High Bills and No Power? Get Ahead of Potential Energy ShortfallsPosted to Questline in the Customer Care Group
- Jun 9, 2021 12:36 am GMT
As the first official day of summer draws near, many look forward to sunshine, vacations and picnics with the family. However, many others also look to summer with hesitation, fearing the continuation of extreme weather patterns. The North American Electric Reliability Corporation’s (NERC) 2021 Summer Reliability Assessment warns that parts of North America are at high risk of energy shortfalls during above-normal peak temperatures.
Forecasting Energy Impacts
The forecast of increased temperatures comes as no surprise, with climate change continuing to present numerous environmental and energy concerns. The Texas winter storm in February 2021 provides an unfortunate example of such changes, having led to more than 100 people dead and over 4 million people without power. California is another example; in August 2020 the state had to enact rotating blackouts that left over 400,000 homes and businesses without power for hours when energy supply ran short.
Looking ahead to summer 2021, NERC’s analysis again shows California at high risk of energy impacts during peak hours, followed by Texas, New England and parts of the West at elevated risk. The report notes that California expects an additional 3 GW of extra additional generation resources versus summer 2020. However, most of this additional energy will be solar photovoltaic (PV) generated, which will fall off in the late afternoon despite demand remaining high.
NERC’s report also states that, in addition to above-normal temperatures, other risks for energy emergencies include:
- Low wind scenarios
- Variable solar generation
- Drought and wildfire-related impacts
Reach Out to Customers Before High Bills Arrive
Although these concerns impact energy utilities, it’s their customers who will feel the fallout. With the knowledge of what to expect this season, now is the time to proactively encourage customers to lower their energy usage. This can provide relief to the grid to prevent brownouts and can help customers lower their energy bills – a win-win situation. Plus, share insights and tips with customers about why their energy bills might be higher and how they can combat increasing energy use by making efficient choices.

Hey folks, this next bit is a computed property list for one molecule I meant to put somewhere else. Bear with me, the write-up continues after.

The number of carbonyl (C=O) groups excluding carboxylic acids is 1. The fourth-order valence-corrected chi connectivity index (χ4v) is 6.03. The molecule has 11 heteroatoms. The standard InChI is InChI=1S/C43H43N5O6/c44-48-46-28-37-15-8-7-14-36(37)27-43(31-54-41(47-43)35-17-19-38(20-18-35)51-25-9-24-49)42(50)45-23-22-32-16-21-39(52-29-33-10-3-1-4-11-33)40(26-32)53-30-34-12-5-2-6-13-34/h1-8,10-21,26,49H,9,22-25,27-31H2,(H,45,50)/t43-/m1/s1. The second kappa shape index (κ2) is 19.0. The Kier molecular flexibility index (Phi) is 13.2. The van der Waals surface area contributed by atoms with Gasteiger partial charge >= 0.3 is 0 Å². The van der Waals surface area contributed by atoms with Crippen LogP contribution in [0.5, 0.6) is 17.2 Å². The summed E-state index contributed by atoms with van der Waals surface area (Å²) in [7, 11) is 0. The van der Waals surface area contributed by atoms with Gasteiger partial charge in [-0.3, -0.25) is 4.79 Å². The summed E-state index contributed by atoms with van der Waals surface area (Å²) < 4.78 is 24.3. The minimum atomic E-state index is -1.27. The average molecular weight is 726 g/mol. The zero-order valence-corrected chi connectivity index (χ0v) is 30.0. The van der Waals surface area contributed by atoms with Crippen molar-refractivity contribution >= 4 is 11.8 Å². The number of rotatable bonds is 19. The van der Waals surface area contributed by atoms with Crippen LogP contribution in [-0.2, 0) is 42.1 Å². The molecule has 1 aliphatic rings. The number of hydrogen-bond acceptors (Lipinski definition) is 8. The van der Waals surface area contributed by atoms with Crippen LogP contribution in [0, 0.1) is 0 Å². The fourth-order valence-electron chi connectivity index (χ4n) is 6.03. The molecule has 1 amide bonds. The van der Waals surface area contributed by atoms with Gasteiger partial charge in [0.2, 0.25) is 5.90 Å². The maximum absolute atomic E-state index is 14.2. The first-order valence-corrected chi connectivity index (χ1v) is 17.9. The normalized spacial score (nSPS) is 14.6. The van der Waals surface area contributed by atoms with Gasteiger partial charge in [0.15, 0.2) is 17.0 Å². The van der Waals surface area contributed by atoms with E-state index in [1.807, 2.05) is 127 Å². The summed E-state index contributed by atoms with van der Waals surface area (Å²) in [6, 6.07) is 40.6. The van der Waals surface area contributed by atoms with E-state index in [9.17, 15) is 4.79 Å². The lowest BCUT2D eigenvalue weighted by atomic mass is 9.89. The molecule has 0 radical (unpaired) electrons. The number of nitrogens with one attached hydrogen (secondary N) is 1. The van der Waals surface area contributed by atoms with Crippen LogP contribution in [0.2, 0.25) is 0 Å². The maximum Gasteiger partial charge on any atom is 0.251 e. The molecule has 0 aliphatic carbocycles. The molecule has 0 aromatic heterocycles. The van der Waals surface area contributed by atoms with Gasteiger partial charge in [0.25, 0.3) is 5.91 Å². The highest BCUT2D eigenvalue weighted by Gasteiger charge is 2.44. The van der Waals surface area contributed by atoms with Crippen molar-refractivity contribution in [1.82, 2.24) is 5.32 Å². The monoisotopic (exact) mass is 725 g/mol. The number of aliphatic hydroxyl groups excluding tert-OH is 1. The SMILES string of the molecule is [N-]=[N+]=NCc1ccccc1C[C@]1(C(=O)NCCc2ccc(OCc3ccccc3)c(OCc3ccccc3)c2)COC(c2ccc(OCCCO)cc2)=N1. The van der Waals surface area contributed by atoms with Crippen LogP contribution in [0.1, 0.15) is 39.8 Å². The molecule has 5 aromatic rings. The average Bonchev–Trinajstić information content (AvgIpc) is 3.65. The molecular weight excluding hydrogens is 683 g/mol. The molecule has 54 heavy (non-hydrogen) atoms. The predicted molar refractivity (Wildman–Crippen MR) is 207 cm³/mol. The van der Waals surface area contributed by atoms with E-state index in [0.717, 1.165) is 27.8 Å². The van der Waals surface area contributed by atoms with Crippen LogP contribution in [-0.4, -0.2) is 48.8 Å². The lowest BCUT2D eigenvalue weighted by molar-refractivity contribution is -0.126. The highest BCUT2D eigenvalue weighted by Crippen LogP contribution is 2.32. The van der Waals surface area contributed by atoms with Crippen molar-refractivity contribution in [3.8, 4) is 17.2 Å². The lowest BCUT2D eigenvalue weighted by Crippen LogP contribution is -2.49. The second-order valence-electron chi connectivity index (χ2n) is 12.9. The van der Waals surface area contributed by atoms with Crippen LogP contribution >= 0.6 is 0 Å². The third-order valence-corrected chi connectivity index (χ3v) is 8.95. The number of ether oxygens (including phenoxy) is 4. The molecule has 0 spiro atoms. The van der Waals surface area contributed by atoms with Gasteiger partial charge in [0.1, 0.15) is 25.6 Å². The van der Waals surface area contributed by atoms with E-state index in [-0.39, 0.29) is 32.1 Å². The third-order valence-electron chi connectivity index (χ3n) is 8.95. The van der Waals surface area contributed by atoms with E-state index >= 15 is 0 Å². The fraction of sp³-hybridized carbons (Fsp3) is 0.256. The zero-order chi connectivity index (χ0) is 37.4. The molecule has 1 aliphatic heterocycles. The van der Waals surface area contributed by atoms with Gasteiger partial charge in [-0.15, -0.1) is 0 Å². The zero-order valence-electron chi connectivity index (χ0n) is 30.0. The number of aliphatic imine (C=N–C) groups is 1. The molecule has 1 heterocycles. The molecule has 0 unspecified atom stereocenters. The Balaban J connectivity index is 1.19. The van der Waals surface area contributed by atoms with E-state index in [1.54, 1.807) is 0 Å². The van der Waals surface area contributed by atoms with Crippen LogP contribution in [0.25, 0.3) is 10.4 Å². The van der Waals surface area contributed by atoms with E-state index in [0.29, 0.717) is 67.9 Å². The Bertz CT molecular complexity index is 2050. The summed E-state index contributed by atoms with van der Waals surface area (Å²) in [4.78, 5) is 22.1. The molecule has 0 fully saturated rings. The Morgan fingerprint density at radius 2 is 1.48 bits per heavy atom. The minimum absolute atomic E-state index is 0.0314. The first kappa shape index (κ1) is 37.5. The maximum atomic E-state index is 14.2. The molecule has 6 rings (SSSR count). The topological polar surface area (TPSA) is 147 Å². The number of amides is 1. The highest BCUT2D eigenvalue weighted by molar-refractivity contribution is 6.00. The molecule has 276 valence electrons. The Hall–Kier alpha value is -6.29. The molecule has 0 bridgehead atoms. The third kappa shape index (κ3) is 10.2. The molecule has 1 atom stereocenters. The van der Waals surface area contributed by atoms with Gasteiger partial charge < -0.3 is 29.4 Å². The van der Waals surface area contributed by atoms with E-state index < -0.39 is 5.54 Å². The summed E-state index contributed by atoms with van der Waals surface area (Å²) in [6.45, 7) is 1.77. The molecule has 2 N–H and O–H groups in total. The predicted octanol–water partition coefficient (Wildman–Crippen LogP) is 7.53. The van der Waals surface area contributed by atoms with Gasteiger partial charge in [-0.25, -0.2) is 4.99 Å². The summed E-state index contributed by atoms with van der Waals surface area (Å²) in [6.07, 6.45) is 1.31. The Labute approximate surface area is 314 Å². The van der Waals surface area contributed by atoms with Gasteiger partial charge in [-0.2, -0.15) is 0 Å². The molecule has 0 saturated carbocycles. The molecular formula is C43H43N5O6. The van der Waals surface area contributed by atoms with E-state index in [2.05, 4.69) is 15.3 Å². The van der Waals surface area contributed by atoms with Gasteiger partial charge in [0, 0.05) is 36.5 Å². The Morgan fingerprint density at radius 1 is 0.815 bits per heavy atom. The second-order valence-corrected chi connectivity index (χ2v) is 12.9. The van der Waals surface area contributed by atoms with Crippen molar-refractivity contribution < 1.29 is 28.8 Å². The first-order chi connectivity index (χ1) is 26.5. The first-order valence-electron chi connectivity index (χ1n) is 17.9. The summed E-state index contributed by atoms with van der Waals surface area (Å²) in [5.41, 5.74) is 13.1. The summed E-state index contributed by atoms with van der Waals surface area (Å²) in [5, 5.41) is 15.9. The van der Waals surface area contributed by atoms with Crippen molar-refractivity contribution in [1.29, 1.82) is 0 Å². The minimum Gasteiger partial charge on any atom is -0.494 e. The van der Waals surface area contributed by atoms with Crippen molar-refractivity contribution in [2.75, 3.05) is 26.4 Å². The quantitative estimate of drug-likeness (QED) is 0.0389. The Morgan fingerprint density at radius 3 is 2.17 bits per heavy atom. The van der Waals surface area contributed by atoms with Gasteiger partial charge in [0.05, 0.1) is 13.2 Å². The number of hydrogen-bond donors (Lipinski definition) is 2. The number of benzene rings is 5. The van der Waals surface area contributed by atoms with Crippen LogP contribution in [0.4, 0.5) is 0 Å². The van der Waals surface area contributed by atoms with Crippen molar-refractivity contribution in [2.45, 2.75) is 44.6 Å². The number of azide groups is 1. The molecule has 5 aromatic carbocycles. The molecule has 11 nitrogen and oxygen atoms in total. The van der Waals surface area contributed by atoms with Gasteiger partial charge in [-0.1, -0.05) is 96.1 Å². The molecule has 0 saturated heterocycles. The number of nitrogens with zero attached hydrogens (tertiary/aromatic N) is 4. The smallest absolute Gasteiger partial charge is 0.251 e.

Proactively communicating with customers about potential outages is also key for increased customer satisfaction. J.D. Power’s Business Customer Overall Satisfaction survey says that “Proactive communication about power outages and estimated restoration times have played a key role in this increase [of satisfaction], with overall satisfaction increasing 24 points when customers are alerted to an outage.”
Questline suggests utilizing segmented content to speak to the wants, interests and needs of your customers. Although energy emergencies effect everyone, it will impact residential customers differently than business customers.
In addition, energy efficient tips will look different for each segment – for residential customers, it could be making simple swaps to LED lighting or investing in ENERGY STAR© appliances. For business owners, it might mean encouraging equipment to be powered off and unplugged when not in use or purchasing energy efficient HVAC units.
The key is to remember that, in this instance, no one likes surprises. Your energy utility doesn’t want the surprise of a grid failure no more than your customers want the surprise of high bills or outages.
Communicate transparently with customers ahead of a potentially difficult season to set expectations with them. In return, your customers may see lower bills, be more forgiving during outages and will see your energy utility as a trusted resource. In addition, if both your energy utility and its customers act early enough, there is the potential to skip outages altogether. As the saying goes, prepare for the worst and hope for the best.
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